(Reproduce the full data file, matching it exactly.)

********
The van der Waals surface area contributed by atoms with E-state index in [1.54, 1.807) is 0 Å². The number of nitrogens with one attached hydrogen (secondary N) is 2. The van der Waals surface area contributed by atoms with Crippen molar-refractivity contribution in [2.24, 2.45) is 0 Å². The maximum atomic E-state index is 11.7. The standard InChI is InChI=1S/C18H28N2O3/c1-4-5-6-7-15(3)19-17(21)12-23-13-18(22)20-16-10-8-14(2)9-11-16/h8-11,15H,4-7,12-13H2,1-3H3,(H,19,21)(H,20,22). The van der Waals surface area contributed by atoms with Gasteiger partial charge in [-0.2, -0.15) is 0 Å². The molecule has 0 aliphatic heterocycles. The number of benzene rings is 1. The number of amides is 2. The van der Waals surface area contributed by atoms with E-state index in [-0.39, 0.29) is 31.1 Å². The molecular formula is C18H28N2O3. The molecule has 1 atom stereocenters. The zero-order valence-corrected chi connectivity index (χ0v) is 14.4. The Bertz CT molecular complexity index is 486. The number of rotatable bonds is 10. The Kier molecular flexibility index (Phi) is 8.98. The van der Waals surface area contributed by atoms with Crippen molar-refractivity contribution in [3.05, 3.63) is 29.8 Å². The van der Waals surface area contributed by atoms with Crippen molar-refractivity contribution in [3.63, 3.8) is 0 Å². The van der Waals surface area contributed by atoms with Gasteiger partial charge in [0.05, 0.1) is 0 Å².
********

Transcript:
The van der Waals surface area contributed by atoms with E-state index in [1.54, 1.807) is 0 Å². The number of nitrogens with one attached hydrogen (secondary N) is 2. The van der Waals surface area contributed by atoms with Crippen molar-refractivity contribution in [2.24, 2.45) is 0 Å². The maximum atomic E-state index is 11.7. The standard InChI is InChI=1S/C18H28N2O3/c1-4-5-6-7-15(3)19-17(21)12-23-13-18(22)20-16-10-8-14(2)9-11-16/h8-11,15H,4-7,12-13H2,1-3H3,(H,19,21)(H,20,22). The van der Waals surface area contributed by atoms with Gasteiger partial charge in [-0.2, -0.15) is 0 Å². The molecule has 0 aliphatic heterocycles. The number of benzene rings is 1. The number of amides is 2. The van der Waals surface area contributed by atoms with E-state index in [-0.39, 0.29) is 31.1 Å². The molecular formula is C18H28N2O3. The molecule has 1 atom stereocenters. The zero-order valence-corrected chi connectivity index (χ0v) is 14.4. The Bertz CT molecular complexity index is 486. The number of rotatable bonds is 10. The Kier molecular flexibility index (Phi) is 8.98. The van der Waals surface area contributed by atoms with Crippen molar-refractivity contribution in [3.05, 3.63) is 29.8 Å². The van der Waals surface area contributed by atoms with Crippen molar-refractivity contribution in [3.63, 3.8) is 0 Å². The van der Waals surface area contributed by atoms with Gasteiger partial charge in [0.05, 0.1) is 0 Å².